The Bilderberg Group consist of a group of influential people who meet once a year during an unofficial, invitation-only conference. During this meeting they discuss the global policy and it's rumored they plan what's going to happen next in the world.
History of the Bilderberg Group
The Bilderberg Group's first meeting was held in Hotel de Bilderberg, near Arnhem in Holland, from 29 May to 31 May 1954.
The idea came from the Polish politician Józef Retinger and several other people, they were concerned about the growing anti-Americanism in Western Europe, therefore they proposed an international meeting at which influential people from European nations and the U.S. would be brought together with the aim of stimulating 'Atlanticism' – better understanding between the cultures of the U.S. and Western Europe to bolster partnership on economic, political and defense matters.
Retinger approached Prince Bernhard of the Netherlands who agreed to support the idea, together with the head of Unilever, Dutchman Paul Rijkens and former Belgian Prime Minister Paul Van Zeeland. Bernhard contacted Walter Bedell Smith, head of the CIA, who asked Eisenhower adviser Charles Douglas Jackson to handle the proposal.
The members of the first conference consisted out of atleast two attendees from each participating country, one of each to represent liberal and conservative thoughts. 50 attendees from 11 nations in Western Europe attended the first meeting, along with 11 attendees from the U.S.
The success of the conference led the organizers to arrange a yearly meeting. A permanent Steering Committee was created, with Retinger chosen as permanent secretary. As well as organizing the meeting, the steering committee also registered a list of member names and contact information, with the aim of making an informal network of people who could contact each other in a private capacity.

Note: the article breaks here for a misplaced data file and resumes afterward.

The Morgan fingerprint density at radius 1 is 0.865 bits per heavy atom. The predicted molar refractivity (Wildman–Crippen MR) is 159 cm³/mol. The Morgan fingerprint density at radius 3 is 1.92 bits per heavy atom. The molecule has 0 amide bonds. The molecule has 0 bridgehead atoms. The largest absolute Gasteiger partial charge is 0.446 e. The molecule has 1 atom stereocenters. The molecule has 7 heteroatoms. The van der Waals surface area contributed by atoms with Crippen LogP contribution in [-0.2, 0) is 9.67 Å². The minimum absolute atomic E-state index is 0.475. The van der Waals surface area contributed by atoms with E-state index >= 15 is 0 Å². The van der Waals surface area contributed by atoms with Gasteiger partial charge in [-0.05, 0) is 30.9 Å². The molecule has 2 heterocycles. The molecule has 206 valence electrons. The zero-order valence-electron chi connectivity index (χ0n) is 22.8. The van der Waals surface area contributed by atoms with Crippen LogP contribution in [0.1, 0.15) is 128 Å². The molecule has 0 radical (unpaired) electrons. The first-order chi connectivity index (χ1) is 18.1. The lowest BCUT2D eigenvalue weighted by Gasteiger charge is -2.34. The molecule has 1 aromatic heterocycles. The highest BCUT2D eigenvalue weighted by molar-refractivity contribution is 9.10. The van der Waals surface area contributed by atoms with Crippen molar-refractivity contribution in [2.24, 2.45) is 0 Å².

In the following three years Bilderberg meetings were held in Germany, Denmark and France. In 1957, the first United States meeting was organised in St. Simons, Georgia, with $30,000 from the Ford Foundation. The foundation also supplied funding for the 1959 and 1963 meetings.
In 1972, after the Bilderberg Group refused to include Japan, David Rockefeller established the Trilateral Commission.
Conferences are arranged by a steering committee with two attendees from approx 20 countries. Official positions, in addition to a chairman, include an Honorary Secretary General. There is no such category in the group's rules as a "member of the group". The only category that exists is "member of the Steering Committee". In addition to the committee, there is also a separate advisory group, though membership overlaps.
In 1960, after Retinger's death, Dutch economist Ernst van der Beugel became permanent secretary. Prince Bernhard remained the chairman of the conference until 1976, the year of his involvement in the Lockheed affair.
The function of Honorary American Secretary General has been held successively by Joseph E. Johnson of the Carnegie Endowment, William Bundy of Princeton, Theodore L. Eliot, Jr., former United States Ambassador to Afghanistan, and Casimir A. Yost of Georgetown's Institute for the Study of Diplomacy.
Bilderberg Group Members
The conferences are visited by approx 140 attendees from the U.S. and Western Europe, mostly by powerful people such as politicians, corporate leaders and bankers. Around 1/3 are from governments, and 2/3 from the banking sector, labor, industry, communications and education. Conferences are private to the public and often include future political leaders such as Bill Clinton in 1991, and Tony Blair in 1993.
Members of Royal families, such as Queen Beatrix of the Netherlands and Juan Carlos I of Spain, have also attended conferences. In recent years, corporate leaders from many large businesses have visited meetings, such as Xerox, Royal Dutch Shell, IBM and Nokia.
On 12 November, 2009, the Bilderberg Group organized a dinner meeting at Castle of the Valley of the Duchess in Brussels to support the candidacy of Herman Van Rompuy for President of the European Council.
The 2011 conference in Switzerland was attended by: Robert B. Zoellick President of the World Bank Group; Henry Kissinger Chairman of Kissinger Associates Inc.; President of the European Council Herman van Rompuy; Co-founder of Facebook Chris Hughes; World Bank president Robert Zoellick; Queen Beatrix of the Netherlands and Queen Sofia of Spain.